On The Long-Term Macroeconomic Effects Of Social Spending In The United States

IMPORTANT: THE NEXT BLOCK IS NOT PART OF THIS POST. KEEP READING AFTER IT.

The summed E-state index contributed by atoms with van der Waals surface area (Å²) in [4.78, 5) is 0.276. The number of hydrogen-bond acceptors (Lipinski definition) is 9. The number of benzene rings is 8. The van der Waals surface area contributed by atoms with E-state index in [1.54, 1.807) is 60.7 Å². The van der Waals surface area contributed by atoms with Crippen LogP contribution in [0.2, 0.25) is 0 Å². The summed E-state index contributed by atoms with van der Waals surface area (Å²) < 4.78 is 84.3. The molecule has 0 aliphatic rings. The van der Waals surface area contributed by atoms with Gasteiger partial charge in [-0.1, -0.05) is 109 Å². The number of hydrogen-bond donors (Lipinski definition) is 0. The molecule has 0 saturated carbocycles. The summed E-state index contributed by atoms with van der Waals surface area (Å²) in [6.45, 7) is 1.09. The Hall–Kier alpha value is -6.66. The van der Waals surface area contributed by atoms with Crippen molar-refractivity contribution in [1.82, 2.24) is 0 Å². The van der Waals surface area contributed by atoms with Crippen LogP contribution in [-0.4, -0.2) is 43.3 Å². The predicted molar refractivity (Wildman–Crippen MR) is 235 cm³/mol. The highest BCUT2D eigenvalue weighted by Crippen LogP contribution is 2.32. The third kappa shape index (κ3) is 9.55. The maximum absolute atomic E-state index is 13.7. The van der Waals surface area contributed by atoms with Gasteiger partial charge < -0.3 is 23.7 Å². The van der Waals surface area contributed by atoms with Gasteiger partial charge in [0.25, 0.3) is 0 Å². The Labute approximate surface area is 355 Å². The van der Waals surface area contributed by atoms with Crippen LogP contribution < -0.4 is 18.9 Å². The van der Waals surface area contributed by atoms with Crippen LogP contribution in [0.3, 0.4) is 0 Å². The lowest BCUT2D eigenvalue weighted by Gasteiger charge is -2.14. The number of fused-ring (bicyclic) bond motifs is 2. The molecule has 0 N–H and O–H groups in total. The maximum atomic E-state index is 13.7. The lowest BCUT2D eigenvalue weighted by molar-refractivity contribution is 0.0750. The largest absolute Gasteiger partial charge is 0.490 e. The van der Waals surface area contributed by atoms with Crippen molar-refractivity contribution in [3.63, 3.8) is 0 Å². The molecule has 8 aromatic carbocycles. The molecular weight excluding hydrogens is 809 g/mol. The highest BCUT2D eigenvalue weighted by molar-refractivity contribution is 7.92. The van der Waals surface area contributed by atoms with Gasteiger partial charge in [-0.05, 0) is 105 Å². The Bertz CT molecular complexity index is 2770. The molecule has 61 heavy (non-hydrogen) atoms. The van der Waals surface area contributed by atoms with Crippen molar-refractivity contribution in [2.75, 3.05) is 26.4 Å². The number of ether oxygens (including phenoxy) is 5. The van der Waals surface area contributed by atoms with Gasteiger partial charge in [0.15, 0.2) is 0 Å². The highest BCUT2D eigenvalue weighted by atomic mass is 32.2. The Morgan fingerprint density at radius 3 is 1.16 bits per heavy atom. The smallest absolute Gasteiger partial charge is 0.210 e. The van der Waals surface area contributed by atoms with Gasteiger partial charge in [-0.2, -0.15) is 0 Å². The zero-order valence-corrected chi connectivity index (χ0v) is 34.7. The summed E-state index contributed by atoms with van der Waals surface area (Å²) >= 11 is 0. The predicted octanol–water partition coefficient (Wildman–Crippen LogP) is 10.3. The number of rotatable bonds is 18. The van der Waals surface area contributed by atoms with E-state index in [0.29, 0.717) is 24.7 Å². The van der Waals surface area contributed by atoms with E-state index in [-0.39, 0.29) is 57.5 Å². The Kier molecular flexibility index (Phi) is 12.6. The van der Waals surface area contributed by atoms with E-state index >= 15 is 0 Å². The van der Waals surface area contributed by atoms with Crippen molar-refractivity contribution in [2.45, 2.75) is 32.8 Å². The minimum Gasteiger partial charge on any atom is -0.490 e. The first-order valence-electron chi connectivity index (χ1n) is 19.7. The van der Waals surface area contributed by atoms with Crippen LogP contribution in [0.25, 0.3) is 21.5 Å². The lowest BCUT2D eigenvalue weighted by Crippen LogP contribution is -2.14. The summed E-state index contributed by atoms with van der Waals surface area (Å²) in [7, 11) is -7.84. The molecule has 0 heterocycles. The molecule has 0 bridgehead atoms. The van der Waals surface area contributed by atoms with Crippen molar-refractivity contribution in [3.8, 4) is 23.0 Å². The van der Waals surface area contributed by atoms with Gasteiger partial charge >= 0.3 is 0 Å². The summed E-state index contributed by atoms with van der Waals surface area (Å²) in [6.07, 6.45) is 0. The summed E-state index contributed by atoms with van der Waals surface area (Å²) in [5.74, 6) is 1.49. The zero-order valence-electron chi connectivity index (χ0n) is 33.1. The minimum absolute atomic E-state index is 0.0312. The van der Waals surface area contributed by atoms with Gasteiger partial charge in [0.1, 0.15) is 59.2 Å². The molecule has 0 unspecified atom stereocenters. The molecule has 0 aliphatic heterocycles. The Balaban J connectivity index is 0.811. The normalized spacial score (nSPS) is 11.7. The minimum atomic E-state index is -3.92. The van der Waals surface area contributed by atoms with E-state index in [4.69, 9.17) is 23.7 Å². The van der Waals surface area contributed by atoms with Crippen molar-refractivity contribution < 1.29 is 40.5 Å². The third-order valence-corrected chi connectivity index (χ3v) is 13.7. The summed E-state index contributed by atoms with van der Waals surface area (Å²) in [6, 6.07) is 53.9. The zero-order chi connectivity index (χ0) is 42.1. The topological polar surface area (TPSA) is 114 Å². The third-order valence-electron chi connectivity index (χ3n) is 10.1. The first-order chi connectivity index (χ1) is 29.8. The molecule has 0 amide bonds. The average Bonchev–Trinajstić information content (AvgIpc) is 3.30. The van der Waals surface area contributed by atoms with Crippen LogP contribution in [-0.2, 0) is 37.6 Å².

We estimate the long-term impact of changes in social security and social protection spending on economic performance in the USA. We estimate a VAR model relating GDP, unemployment rates, saving rates, and social spending. Our results suggest that social spending has significant distortionary effects in the labor markets as measured by its long term effects on the unemployment rate, which translate into a detrimental effect on long-term output, this despite a positive, albeit small, effect on the gross savings rate. There are important policy implications of these results. If one considers the systems as they are, any further expansion in their generosity would have detrimental long-term effects. These detrimental effects, however, are neither an indictment of social spending or evidence against extension of benefits. What they highlight is the need to carefully consider the financing mechanisms currently used and the need to align benefits and contributions in the pension component of social security and the need to find a taxrevenue mix that is less distortionary for the unfunded benefits.
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